The price of Afghan opium soared by 133 percent last year, according to a report from the United Nations.
Opium poppy farmers in Afghanistan are estimated to have earned more than $1.4-billion in 2011, or the equivalent of about 9 percent of Afghan GDP.
Opium can be refined into morphine which can subsequently be processed into heroin.
The fortunes of Afghanistan’s opium poppy crop greatly influences its price since the country is believed to account for about 90 percent of global production. In 2010, when a fungal disease afflicted much of the nation’s crop, prices started to climb. Although production has now returned to pre-2010 levels, prices have nonetheless remained high.
The UN said that Afghan farmers produced 6,400 tons of opium last year, versus 4,000 tons in 2010.
Opium has played a key role in Afghan politics, particularly with respect to the Taliban militant movement as well as corruption by state officials.
Yuri Fedotov, the chief of the UN's Office on Drugs and Crime, declared: Opium is therefore a significant part of the Afghan economy and provides considerable funding to the insurgency and fuels corruption.”
Indeed, revenue from opium sales have been used by the Taliban to purchase weapons and bribe officials.
Three regions of Afghanistan which had previously been character sized as “poppy-free” have seen a dramatic resumption of cultivation -- Kapisa in the east, and Baghlan and Faryab in the north. Most opium cultivation is in the southern part of the country, which is dominated by criminal networks and where production of legal crops is almost impossible.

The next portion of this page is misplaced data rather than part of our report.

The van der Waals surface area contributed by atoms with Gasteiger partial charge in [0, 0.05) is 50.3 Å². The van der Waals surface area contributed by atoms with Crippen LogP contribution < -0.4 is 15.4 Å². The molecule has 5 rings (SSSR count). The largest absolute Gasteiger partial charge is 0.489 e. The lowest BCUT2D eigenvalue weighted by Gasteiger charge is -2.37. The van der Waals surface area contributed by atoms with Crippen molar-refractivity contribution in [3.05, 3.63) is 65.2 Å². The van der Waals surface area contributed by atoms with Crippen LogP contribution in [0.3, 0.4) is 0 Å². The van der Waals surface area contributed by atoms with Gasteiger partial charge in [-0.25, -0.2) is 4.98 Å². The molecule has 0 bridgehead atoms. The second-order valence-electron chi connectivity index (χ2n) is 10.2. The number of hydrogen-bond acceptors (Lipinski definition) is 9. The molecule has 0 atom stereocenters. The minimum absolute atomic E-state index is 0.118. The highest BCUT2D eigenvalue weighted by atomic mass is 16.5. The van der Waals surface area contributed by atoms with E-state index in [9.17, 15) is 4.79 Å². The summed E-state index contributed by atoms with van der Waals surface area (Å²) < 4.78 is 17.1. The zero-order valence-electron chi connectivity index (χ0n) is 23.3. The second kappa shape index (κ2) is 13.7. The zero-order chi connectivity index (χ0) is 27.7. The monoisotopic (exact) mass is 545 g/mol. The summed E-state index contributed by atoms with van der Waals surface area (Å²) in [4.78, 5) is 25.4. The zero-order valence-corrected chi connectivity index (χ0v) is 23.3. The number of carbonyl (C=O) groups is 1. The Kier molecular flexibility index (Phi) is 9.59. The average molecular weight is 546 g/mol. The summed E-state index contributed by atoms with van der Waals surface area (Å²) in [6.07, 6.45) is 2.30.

Pamela Falk, CBS News foreign affair analyst commented: This year's U.N. [report] focuses on the impact of the rise in prices on corruption and the growth of cartels in Afghanistan. It makes the point that, despite efforts to stop the drug trafficking, Afghanistan's future will be hindered by the trade unless more money and international collaboration is provided.
Falk added: Last year's report was also grim, and it was the first major U.N. recognition that the drug trade funds organized crime, terrorism and other security threats.”
The Afghan, U.S. and Russian governments have long urged the dismantling of the country’s illicit poppy trade, but the profits are simply too lucrative to ignore. According to reports, most Afghan opium is shipped to distant markets, particularly Russia and Western Europe, through Pakistan and Iran.
Russia alone reportedly has 2-million opium and heroin addicts
Counternarcotics is not the exclusive domain of specialized units alone, but the shared responsibility of everybody concerned with security, stability, governance and development in Afghanistan and the wider region, Fedotov added.